Denise M Taylor

Writing Consultant I Editor I Proofreader I Teacher

Another Christmas is behind us. January, and a hot, dry Melbourne summer are upon us again. Howard Arkley’s air-brushed, brightly-coloured pictorial images of triple-fronted brick veneer Melbourne homes remind me of when I was younger, and the route I regularly walked from the bus stop to the local swimming pool. I would marvel at those cream-brick, highly-prized family havens. Today, […]

Categories: Musings on Art

Socrates (469-399 B.C.), the classical Greek Athenian philosopher, believed there are two ruling and directing principles in all of us: one being an innate desire of pleasure; the other, an acquired judgement, which aspires after excellence. In his book ‘Simply English: An A to Z of Avoidable Errors’ (2014), Simon Heffer certainly aspires after excellence in grammar, and finds it […]

In 1848, inspired by medieval art and literature, seven young British artists formed the semi-secret Pre-Raphaelite Brotherhood (PRB). Together they explored new ways of ensuring that visual truth could be better expressed through a more realistic, less idealised art, which had been previously defined by the standards of classicism and High Renaissance art. During a time of profound change in […]

Categories: Musings on Art

Spanning one long white wall, painted cross-form stars crowd vertical rectangles of bark after bark, giving the effect of twinkling stars moving across the night sky; on the opposite wall, shimmering cross-hatched lines painted on barks using earth ochres, mimic the ancient rippling of land in one of the driest areas of Australia, hardened by the sun, but saved by […]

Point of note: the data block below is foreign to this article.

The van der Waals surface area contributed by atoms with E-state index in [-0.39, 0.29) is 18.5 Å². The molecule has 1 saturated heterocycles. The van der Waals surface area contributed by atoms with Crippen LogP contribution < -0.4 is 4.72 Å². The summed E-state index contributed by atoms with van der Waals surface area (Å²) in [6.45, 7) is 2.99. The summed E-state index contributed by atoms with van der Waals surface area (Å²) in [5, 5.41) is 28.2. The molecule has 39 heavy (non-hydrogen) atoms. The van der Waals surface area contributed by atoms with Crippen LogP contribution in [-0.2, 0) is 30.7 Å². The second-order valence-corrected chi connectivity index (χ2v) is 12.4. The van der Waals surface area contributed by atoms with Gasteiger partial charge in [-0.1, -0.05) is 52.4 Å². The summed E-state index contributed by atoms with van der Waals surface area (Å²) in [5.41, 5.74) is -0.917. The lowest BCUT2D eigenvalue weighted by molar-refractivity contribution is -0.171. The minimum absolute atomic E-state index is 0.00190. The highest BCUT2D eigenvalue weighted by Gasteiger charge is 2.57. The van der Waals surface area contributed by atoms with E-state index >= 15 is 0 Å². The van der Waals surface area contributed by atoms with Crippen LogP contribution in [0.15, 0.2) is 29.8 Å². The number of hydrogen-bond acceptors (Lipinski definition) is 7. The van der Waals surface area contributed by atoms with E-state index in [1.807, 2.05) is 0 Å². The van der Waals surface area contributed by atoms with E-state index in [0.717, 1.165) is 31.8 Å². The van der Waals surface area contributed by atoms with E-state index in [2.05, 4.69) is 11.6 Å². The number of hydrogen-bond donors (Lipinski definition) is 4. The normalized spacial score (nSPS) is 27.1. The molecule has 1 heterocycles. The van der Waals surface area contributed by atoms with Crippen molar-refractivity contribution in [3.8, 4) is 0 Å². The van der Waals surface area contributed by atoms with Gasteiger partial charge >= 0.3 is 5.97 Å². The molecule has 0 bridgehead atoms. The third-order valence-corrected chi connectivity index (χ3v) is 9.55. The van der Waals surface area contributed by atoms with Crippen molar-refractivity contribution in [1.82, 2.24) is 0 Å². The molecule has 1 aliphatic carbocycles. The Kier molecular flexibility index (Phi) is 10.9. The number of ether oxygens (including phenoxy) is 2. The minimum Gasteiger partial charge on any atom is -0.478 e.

Categories: Musings on Art

Does anyone care that ‘lay’ and ‘lie’ are frequently used incorrectly in sentences? Should we care? Apparently, the Oxford English Dictionary—Samuel Johnson’s dictionary—decided on these forms, and I’m thinking that maybe it’s time to lay them to rest, and not worry about their misuse anymore. I don’t hear my clients applauding me when I put a red line through ‘lay’ in […]

We’ve all deleted or manipulated photos of ourselves if we don’t like the way we look. So do we really care if our ‘self-portraits’ are just constructions, images of ourselves that we want to convey, at a particular place and moment in time? Self-portraits that mask the identity of the artist are often slammed as being pretentious and gimmicky, disallowing […]

Categories: Musings on Art

It’s those jaw-dropping moments we just happen upon as we drift through foreign places that make travel so exciting, and addictive. The heat was sizzling in Florence on the afternoon of 18 July 2007 when I flew through the door of the rather non-descript and gloomy Santa Felicità; it was 4.50pm, 10 minutes before closing. There it was to the […]

Categories: Musings on Art

To hyphenate or not to hyphenate? That is the question . . . The truth is, when trying to decide whether a hyphen needs to join two words, quite often grammar rules are not black and white, and in many instances you can decide for yourself. In general, British dictionaries and publishers are more inclined to hyphenate words than their […]

As ever, additional reading is high on my agenda of things to ‘do’ in the first few weeks of January. I’m not a book reviewer, but I can’t resist sharing my reading experience of Patrick McCaughey’s new book on Australian painting: ‘Strange Country: Why Australian painting matters’. I am a self-confessed painting-aholic so this book is fodder for my addiction: […]

Categories: Musings on Art

Traditionally, the first day of January challenges us to take a critical look at ourselves and reflect upon who we are, or who we’d like to be. Our sense of identity is important to us. Have you ever looked at yourself in the mirror, like I have, and thought about drawing, or even painting a self-portrait? How would you depict […]

Categories: Musings on Art